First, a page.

Confessions of Justin Johnson
Q. What is the best part of your job?
It’s hard to pick just one. But, I’d have to say my team. I am blessed with such an uncommon collection of talent it makes the day-to-day reality of working in non-commercial food service like living in the Land of Oz.
Q. What is the worst part of your job?
The monotony of forms and budgets and purchase requisitions tend to be the drabber and more uninspiring parts of my day.
Q. What do you consider to be your greatest achievement?
In a larger sense, my contributions to the non-commercial foodservice world, in general, are what I’m most proud of. Up until recently, I felt I would only be happy in a fine-dining chef role. I’ve really come to find tremendous pride in what I’ve done despite this path not being what I had in mind for myself as an arrogant young culinary student.
Q. What is the most unusual foodservice/catering request you have ever received?
While I was working at a hotel, we had a bachelorette party request a cake to be made in the shape of, let’s just say, a part of the male anatomy. We satisfied this request.
Q. If you weren't in foodservice what would you be doing?
For a time, I was an actor and I also owned a small, marginally successful, video production company. When I was a child, I wanted to be a movie director. If not for food, I would be working in movies or television in some capacity.
Q. If you had a time machine what historical event or era would you visit?
I would’ve loved to live in New York City in the 1940s. I have a real fondness for the fashion, food and music of that era.
Q. Which talent would you most like to have?
I desperately wish I could play the piano.
Q. If you could change one thing about yourself, what would it be?
I’d ask for my hair back.
Q. What is your greatest fear?
Mice and flying on an airplane. So, if I’m ever on a plane and a mouse starts running around, I will probably go into cardiac arrest.
Q. Which living person do you most admire?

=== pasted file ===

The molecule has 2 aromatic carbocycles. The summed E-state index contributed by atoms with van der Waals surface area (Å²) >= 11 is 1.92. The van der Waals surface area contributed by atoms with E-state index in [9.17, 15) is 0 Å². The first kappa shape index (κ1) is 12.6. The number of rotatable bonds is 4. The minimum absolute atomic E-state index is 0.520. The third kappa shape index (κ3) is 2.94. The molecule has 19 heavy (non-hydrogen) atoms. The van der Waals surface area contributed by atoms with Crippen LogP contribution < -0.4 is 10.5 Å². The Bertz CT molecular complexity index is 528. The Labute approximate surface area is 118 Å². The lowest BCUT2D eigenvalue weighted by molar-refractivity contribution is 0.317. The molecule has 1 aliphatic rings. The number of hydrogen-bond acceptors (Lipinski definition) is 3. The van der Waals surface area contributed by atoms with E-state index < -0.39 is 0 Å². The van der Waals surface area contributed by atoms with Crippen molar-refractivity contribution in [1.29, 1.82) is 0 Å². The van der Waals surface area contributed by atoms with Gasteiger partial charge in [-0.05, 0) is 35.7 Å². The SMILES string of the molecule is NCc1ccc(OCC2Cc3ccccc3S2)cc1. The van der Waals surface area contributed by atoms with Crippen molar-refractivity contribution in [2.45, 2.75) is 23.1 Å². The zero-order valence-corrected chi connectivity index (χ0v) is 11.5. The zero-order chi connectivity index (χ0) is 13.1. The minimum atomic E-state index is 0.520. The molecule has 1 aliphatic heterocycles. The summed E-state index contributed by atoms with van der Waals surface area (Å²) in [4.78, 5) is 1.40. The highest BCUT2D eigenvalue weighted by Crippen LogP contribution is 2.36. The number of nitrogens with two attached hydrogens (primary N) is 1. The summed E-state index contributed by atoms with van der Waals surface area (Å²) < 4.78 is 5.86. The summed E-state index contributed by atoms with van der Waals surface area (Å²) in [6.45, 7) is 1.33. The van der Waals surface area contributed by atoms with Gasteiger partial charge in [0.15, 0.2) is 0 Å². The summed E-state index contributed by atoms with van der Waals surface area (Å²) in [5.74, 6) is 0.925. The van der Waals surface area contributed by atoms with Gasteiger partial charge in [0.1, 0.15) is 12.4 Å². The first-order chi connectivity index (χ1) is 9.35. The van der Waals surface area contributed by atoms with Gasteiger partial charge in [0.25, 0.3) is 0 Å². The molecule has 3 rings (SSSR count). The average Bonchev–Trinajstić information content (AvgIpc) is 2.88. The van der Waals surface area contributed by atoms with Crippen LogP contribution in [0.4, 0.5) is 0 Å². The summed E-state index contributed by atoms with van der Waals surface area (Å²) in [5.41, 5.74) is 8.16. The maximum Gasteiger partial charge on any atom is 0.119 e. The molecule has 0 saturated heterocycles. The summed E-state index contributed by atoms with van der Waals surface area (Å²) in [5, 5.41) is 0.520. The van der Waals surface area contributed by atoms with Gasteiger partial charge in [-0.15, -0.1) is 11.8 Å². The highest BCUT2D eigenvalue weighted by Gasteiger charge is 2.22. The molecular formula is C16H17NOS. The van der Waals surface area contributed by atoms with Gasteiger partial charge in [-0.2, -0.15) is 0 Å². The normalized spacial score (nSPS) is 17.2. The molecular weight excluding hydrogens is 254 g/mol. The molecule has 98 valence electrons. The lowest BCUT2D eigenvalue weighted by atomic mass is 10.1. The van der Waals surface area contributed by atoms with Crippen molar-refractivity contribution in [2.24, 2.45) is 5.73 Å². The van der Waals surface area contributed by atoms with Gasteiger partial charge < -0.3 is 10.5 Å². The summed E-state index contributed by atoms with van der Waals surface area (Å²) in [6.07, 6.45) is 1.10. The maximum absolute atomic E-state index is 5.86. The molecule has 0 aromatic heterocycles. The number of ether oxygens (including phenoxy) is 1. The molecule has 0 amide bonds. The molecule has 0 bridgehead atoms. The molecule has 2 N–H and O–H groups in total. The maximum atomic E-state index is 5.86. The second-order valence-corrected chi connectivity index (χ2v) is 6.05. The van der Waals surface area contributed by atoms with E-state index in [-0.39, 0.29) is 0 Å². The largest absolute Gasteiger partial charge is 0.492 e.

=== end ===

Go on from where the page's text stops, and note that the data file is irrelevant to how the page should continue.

Chef Thomas Keller.
Q. What would be your dream vacation?
I’m not one for tropical vacations or sitting on the beach. My two favorite places I’ve been are Napa Valley and New York City. To have a couple of weeks eating and drinking in either of those places would be the perfect vacation for me.
Q. What is your favorite meal?
Steak Au Poivre.
Q. If you could eat dinner with anyone living or dead, who would it be?
James Mercer, the lead singer of The Shins.
Q. What is your "guilty pleasure?"
I have a few: Chex Mix, Spaghetti-O’s and Meatballs and Jack’s Original Frozen Pizza.
Q. What will people always find in your refrigerator?
Q. What is your most treasured possession?
When you have three kids, it’s advisable to sever any emotional attachment you have to material things because they will eventually break everything you own. Having said that, I do have a soft spot for my car, a 2006 Mazda RX8.
Q. What food fad do you wish had never started?
The word “fad” has a negative connotation to it that doesn’t reflect the inception of whatever that culinary revelation was. At one time, fusion seemed genius until people got bored with it and dubbed it a fad. Then, it seemed like a good idea to recognize the grower of an ingredient by naming them on your menu until people became annoyed with it and dubbed it a fad. Anything new that happens in food is only exciting and different until it isn’t anymore and then people want to move on as quickly as possible.
Q. What activity is at the top of your bucket list?
Going to Paris.
Q. What is the weirdest food you have ever eaten?
Actually, the weirdest thing I’ve had was a Big Mac. I’ve only had one in my life and it was one of the worst things I’ve ever eaten.
Q. What are your words to live by?
They are not my own words but the words of Wylie Dufresne: “No great achievement in human history has been the work of one person.”
To me, there’s only one celebrity chef worthy of being called a “celebrity chef” and that’s Wolfgang Puck. He’s wildly charismatic, yet a genuinely brilliant chef whose work seems almost effortless.